The Suzuki Jimny was an “out of the box” creation, the first compact consumer four-wheel-drive but fully-featured with a dual range transfer case, a ladder frame chassis, and live axles front and back. Its small size and low weight gave the Jimny the ability to go into environments that the truck-like full-size conventional four-wheel-drives might not manage – at least not as well.
The Jimny has been in production for decades with no sign of it being withdrawn anytime soon. Over the years it has grown some, and greatly improved in capabilities and comfort. Its one of the motor industry’s most notable success stories.
Fast Facts– The Suzuki Jimny
- The Suzuki Jimny began as a diminutive Kei car, the first four-wheel-drive in that small car class unique to Japan that offered tax breaks for vehicles with a low weight and smaller engine displacement.
- Production began in 1970 and the Jimny has been evolved and continues in production to the present day. The popularity of the pint-sized off-roader has been surging in recent years.
- There have been two strands of Jimny production; the small Kei car made specifically for the Japan domestic market, and a progressively larger and more powerful version made for export markets.
- The current Fourth Generation Jimny is of very similar size to the original Series Land Rover short wheelbase, and a long wheelbase five door model is expected to be released for sale in 2023.
The Origins Of The Jimny
Suzuki’s Jimny has become an iconic four wheel drive and has been metamorphosed through four generations to become a dramatically more capable vehicle: in fact the most recent model is fast shaping up as a worthy replacement for the old Land Rover Defender. But just as the Jeep didn’t start out as a design by Willys, but by little known small car maker American Bantam, so the Jimny was first created by Hope Motor Company, whose hopes were probably realized when Suzuki asked to purchase their Hopestar ON360 so they could put something very like it into large scale production.
Hope Motor Company were best known in Japan for their three wheel small utility vehicles, most notably the HopeStar SM known by its nickname the “Sanrin” (三輪) because of its three wheels. Hope had created their four wheel drive ON360 midget “Jeep” based around a two-stroke air-cooled 360 cc Mitsubishi ME24 engine that produced 20.7 hp @ 5,500 rpm with torque of 23.6 lb/ft @ 3,500 rpm in 1967. Information sources vary but in all probability Hope Motor Company only actually made between one and four dozen of them before Suzuki arrived with cash in hand to buy the project.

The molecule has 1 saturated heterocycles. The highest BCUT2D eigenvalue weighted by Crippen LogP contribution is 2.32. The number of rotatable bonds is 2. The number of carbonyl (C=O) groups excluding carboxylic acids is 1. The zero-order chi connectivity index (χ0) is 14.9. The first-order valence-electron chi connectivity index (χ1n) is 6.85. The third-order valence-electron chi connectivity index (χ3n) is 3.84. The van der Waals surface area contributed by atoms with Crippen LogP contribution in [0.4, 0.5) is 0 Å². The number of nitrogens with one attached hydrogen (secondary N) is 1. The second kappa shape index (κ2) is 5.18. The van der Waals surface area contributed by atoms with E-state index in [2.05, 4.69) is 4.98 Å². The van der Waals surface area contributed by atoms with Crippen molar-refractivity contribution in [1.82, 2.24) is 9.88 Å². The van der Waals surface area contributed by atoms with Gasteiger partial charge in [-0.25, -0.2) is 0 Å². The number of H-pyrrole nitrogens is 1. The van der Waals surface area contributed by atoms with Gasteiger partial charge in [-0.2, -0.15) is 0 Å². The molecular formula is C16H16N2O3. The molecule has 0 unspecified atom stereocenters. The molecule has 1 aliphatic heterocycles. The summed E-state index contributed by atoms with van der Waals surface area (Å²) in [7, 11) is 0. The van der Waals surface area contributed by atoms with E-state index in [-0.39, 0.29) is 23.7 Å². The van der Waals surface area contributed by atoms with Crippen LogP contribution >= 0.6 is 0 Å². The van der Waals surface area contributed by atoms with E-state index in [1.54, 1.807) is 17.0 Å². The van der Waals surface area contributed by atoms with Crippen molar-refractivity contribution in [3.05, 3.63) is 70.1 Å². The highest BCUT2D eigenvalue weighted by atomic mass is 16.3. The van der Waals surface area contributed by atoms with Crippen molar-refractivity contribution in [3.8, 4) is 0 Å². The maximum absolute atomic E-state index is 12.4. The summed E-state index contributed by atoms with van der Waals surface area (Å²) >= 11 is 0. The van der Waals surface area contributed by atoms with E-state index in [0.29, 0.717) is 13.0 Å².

From Suzuki’s perspective the ON360 offered a simple and inexpensive to manufacture pathway into four wheel drive production. They had previously bought a Steyr Puch Haflinger off road vehicle from Austria for evaluation, reasoning correctly that this was a small and highly regarded off-road-vehicle that could make an excellent starting point for their own four-wheel-drive design. A downside of the Steyr design was its technical sophistication and thus the skill set required by mechanics in Asia’s rural areas to maintain them.
Once they had acquired the HopeStar ON360 Suzuki had a viable prototype from which to create their own small four-wheel-drive, and it was to prove to be a best seller for decades to come.
Above Video: This clip from Suzuki showcases the first generation Jimny in under 60 seconds.
The 1st Generation Suzuki Jimny – LJ10, LJ20, SJ10, SJ20
Suzuki began the process of transforming the HopeStar vehicle into the car they wanted to make it by changing from the Mitsubishi ME24 engine to a Suzuki FB air-cooled 359 cc twin cylinder two stroke unit. This produced 25 hp when first manufactured and was subsequently up-rated to 27 hp. Suzuki kept the basic ladder chassis of the HopeStar but gave it new Suzuki designed bodywork so it no longer looked like its sibling.
Suzuki kept the dimensions of the car within the Japanese “Kei car” limits so customers would get the tax benefits that went with owning these very small cars. This required the placement of the spare tyre in the rear of the car which still left room for three occupants, two in the front and one in the back.
The LJ10 was fitted with a fully functioning part-time four-wheel-drive system: this meant that it did not have a central differential that would have enabled it to run on sealed roads in four-wheel-drive. Instead, running on surfaced roads the Jimny had two-wheel-drive to the back wheels, with the ability to select four wheel drive for off-road and very slippery surfaces such as ice. The LJ10 also featured high and low range gearing which enabled it to crawl nicely, an especially valuable feature when the vehicle is to be taken off road and needs to engage in some “climb every mountain, ford every stream” activities.